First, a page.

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Charbel-joseph H. Boutros' first solo exhibition in a Belgian museum opens at S.M.A.K.
Charbel-joseph H. Boutros, Life, variation #2, 2019-2020. Concrete block, watermelon seeds, Courtesy of the artist, Grey Noise and Jaqueline Martins Gallery.


GHENT.- ‘The Sun is My Only Ally’ is Charbel-joseph H. Boutros’ first solo exhibition in a Belgian museum. Born in Lebanon in 1981, the artist was raised in a country marked by civil war, an event that is not visualised in his work but has an indirect presence. The title of the exhibition, which is taken from one of the artist’s works, is an indicator of his fascination with the intangible and the invisible. Elements such as light, time, breath and sleep, for example, determine all our lives, yet are difficult to record. Charbel-joseph H. Boutros’ artworks are objects, as it were, that capture, register or indicate these and other invisible sensations. A title such as ‘Night Cartography’ reveals that the artist is attempting to make a poetic registration of the night or a period of sleep. The artist’s oeuvre, as a whole, can indirectly be called biographical. Just as an amulet or a photograph can be laden with memories, the objects that Boutros makes are also charged with personal meanings or carry the traces of invisible actions. Occasionally, by reading a description, the origin of the action or event can be traced. The notion of trust therefore becomes an important element in the artwork.

Boutros’ art is thus primarily the result of inner reflections. It comprises precise objects and meticulously arranged ensembles that link an intimate melancholia with the universal, and also with the environment of the exhibition space. The form and material of the artwork are subordinate to this, but serve to preserve the meaning and/or the event. The artist endeavours to reformulate our familiar reality with a minimum of effort, and an exhibition is therefore a kind of geography that is reframed in such a way.

‘The Sun is My Only Ally’, which includes new and recent work, takes the form of an exhibition within an exhibition. The first of these is an ode to ‘The Distance between Your Eyes and the Sun’, a presentation the artist made for the Beirut Art Center in 2019, but which closed the following day due to political unrest and was never reopened. Removed from the public eye, the works remained in situ throughout the exhibition period. Although the version in S.M.A.K. is approximately the same size as the one in Beirut and also includes the same constellation of works, the artist considers it as a new entity with its own specific relationships to the institution, its employees, the space, the oeuvre, the artwork, time... Boutros has developed the second exhibition as an envelope of reflections on the periphery of the first. He places a Seuil de Confiance (threshold of trust) at the entrance. This acts as an entrée to the artist’s world of ideas, an invitation to approach the artworks as witnesses to an existence, and to view them as parts of a sentence written in the space. Dream and sleep, intimacy and love, geography and finally the night could all be titles for the chapters explored in the four other rooms of the exhibition.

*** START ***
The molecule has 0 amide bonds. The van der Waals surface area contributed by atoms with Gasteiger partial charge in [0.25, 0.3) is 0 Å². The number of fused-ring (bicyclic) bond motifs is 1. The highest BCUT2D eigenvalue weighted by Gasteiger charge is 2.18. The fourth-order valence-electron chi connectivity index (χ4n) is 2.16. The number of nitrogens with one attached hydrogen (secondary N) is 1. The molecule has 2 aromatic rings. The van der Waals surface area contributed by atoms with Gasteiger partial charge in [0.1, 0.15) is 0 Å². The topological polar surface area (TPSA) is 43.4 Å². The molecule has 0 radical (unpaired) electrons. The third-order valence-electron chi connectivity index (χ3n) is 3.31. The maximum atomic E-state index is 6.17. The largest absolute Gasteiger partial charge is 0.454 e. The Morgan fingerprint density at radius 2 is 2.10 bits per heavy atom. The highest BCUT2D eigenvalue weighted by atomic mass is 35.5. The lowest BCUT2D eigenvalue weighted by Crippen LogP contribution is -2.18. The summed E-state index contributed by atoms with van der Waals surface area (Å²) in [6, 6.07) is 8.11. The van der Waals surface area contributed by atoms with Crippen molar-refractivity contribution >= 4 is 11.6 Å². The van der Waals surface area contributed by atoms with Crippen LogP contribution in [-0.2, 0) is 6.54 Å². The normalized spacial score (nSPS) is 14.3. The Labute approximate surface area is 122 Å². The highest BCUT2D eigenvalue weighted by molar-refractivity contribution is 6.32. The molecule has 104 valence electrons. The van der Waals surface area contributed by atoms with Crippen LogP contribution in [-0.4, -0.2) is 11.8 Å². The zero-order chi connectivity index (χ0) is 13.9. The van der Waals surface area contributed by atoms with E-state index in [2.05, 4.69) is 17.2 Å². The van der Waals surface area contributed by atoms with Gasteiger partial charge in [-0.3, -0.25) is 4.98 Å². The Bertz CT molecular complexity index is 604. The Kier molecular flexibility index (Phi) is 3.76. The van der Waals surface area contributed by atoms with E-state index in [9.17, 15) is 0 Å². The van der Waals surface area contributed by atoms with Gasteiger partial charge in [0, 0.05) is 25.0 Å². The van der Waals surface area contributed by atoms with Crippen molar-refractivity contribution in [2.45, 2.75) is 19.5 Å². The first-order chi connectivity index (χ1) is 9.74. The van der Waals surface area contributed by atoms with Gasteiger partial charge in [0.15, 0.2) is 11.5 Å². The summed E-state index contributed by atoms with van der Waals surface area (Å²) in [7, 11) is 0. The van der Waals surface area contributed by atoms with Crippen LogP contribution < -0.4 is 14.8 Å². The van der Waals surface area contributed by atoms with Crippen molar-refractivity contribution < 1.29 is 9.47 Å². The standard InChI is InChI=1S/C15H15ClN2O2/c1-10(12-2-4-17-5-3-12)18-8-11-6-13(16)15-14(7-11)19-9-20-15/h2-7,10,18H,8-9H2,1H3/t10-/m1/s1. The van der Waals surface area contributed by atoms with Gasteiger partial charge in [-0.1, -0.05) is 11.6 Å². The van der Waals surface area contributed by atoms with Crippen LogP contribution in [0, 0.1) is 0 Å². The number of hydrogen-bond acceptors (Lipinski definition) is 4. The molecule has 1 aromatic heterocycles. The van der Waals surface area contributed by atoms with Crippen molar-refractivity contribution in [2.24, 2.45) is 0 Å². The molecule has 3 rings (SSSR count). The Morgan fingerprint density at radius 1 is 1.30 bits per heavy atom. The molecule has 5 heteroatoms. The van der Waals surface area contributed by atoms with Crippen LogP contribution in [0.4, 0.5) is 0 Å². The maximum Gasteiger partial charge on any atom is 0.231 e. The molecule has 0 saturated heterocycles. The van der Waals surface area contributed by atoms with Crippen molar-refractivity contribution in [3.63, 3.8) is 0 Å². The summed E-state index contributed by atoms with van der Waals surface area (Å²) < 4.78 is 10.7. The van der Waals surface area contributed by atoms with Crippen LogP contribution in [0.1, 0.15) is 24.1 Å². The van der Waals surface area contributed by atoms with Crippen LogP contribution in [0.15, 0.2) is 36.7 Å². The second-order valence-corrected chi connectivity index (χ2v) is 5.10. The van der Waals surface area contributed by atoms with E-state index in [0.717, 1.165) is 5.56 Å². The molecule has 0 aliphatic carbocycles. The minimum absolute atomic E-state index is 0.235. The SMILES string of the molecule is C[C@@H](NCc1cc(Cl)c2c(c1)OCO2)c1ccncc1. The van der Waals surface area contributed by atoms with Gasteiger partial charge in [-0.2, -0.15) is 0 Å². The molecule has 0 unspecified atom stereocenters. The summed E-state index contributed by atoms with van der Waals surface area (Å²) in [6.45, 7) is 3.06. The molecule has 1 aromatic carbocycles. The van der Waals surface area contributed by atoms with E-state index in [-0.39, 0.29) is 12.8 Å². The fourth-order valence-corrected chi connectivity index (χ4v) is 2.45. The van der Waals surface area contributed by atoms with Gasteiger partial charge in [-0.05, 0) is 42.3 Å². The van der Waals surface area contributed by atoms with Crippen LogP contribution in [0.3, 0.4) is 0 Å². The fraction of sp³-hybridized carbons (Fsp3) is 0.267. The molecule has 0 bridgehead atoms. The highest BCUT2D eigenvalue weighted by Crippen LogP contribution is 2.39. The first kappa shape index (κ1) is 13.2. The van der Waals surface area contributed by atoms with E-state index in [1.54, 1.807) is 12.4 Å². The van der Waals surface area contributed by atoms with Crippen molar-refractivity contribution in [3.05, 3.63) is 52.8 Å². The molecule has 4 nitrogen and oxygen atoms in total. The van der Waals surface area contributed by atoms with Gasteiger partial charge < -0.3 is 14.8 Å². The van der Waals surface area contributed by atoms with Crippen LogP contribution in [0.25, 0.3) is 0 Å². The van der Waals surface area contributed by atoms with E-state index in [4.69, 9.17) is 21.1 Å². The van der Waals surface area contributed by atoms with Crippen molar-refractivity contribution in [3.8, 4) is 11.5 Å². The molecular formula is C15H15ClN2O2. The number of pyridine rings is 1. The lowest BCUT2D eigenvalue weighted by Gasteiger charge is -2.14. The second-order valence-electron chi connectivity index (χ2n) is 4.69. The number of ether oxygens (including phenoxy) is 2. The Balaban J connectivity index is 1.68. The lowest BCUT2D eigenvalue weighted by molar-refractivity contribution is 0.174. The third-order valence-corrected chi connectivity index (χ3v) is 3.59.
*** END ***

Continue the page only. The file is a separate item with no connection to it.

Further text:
For Charbel-joseph Boutros, an exhibition is living matter that he uses to deepen some of his works, but also as a way of entering into atypical relationships with artworks, projects and the public. In so doing, he establishes a dense network of situations, patterns and scenarios. Within ‘The Sun is My Only Ally’, for example, the work The Exhibition Between Us (2019 - 2020) departs from the two people who are the first and last to visit the exhibition. Their names are chiselled onto marble plaques on the spot, which already include the start and end dates of the project. At the close of the exhibition, the entire show is contained within an artwork, sandwiched between two memorial stones and two people. Catwalk (2019-2020) is an elevated footpath that runs along the walls of the exhibition space and may only be used by the museum staff so that they and the visitors must take alternative routes. It has the capacity to generate remarkable images. On the other hand, several of the works in the exhibition have an autobiographical, melancholic undertone such as Removed stone (2020), a rock that Boutros (his surname means ‘stone’ in Arabic) took with him from the mountain near his birthplace and which, after the exhibition, will definitively return to the place where it was originally gathered.

Charbel-joseph H. Boutros works between Beirut and Paris. He was a researcher at the Jan Van Eyck Academy in the Netherlands and resident in the Pavillon of the Palais de Tokyo in Paris. Boutros’ work was shown internationally at the 12th Istanbul Biennial, the 3rd Bahia Biennial and the first Yinchuanin Biennale. He has exhibited in the Palais de Tokyo, Paris; Punta Della Dogana, Venice; Centre Pompidou, Metz; CCS Bard College, New York; MAMBA Museum of Modern Art, Salvador; Barjeel Art Foundation, Sharjah and La Criée, centre d’art contemporain, Rennes.

S.M.A.K. purchased the work ‘Dead Drawing’ (2012) in 2018 and included it in the exhibition ‘From the Collection : Highlights for a Future’ in 2020.










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